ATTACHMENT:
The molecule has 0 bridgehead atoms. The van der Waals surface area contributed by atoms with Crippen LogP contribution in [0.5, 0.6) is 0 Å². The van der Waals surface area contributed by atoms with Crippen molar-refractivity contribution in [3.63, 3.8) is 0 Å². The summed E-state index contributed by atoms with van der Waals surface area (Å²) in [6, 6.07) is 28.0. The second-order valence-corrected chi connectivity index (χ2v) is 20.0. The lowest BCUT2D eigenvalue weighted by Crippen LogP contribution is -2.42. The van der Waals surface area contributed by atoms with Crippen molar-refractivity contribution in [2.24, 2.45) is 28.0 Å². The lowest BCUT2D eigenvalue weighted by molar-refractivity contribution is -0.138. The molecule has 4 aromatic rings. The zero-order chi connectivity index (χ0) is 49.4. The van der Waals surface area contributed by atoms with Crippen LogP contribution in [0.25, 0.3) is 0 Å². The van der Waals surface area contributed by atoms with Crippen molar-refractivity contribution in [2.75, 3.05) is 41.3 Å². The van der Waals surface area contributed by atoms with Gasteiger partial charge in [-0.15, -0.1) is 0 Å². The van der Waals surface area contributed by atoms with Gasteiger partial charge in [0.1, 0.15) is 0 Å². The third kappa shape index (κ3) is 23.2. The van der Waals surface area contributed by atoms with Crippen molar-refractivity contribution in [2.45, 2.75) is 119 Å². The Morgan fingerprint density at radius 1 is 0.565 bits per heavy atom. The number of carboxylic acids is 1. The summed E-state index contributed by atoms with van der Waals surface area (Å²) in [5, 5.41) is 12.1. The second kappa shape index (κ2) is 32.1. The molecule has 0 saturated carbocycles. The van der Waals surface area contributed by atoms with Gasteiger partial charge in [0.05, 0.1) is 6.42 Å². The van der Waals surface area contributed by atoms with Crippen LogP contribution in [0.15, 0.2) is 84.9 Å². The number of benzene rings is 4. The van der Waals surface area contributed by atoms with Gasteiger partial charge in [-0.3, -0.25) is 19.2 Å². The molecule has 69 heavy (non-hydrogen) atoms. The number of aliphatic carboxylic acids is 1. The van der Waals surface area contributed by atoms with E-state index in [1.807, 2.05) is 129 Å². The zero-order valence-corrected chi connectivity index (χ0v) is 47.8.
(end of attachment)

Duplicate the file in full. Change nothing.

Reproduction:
The molecule has 0 bridgehead atoms. The van der Waals surface area contributed by atoms with Crippen LogP contribution in [0.5, 0.6) is 0 Å². The van der Waals surface area contributed by atoms with Crippen molar-refractivity contribution in [3.63, 3.8) is 0 Å². The summed E-state index contributed by atoms with van der Waals surface area (Å²) in [6, 6.07) is 28.0. The second-order valence-corrected chi connectivity index (χ2v) is 20.0. The lowest BCUT2D eigenvalue weighted by Crippen LogP contribution is -2.42. The van der Waals surface area contributed by atoms with Crippen molar-refractivity contribution in [2.24, 2.45) is 28.0 Å². The lowest BCUT2D eigenvalue weighted by molar-refractivity contribution is -0.138. The molecule has 4 aromatic rings. The zero-order chi connectivity index (χ0) is 49.4. The van der Waals surface area contributed by atoms with Crippen LogP contribution in [0.25, 0.3) is 0 Å². The van der Waals surface area contributed by atoms with Crippen molar-refractivity contribution in [2.75, 3.05) is 41.3 Å². The van der Waals surface area contributed by atoms with Gasteiger partial charge in [-0.15, -0.1) is 0 Å². The van der Waals surface area contributed by atoms with Gasteiger partial charge in [0.1, 0.15) is 0 Å². The third kappa shape index (κ3) is 23.2. The van der Waals surface area contributed by atoms with Crippen molar-refractivity contribution in [2.45, 2.75) is 119 Å². The Morgan fingerprint density at radius 1 is 0.565 bits per heavy atom. The number of carboxylic acids is 1. The summed E-state index contributed by atoms with van der Waals surface area (Å²) in [5, 5.41) is 12.1. The second kappa shape index (κ2) is 32.1. The molecule has 0 saturated carbocycles. The van der Waals surface area contributed by atoms with Gasteiger partial charge in [0.05, 0.1) is 6.42 Å². The van der Waals surface area contributed by atoms with Crippen LogP contribution in [0.15, 0.2) is 84.9 Å². The number of benzene rings is 4. The van der Waals surface area contributed by atoms with Gasteiger partial charge in [-0.3, -0.25) is 19.2 Å². The molecule has 69 heavy (non-hydrogen) atoms. The number of aliphatic carboxylic acids is 1. The van der Waals surface area contributed by atoms with E-state index in [1.807, 2.05) is 129 Å². The zero-order valence-corrected chi connectivity index (χ0v) is 47.8.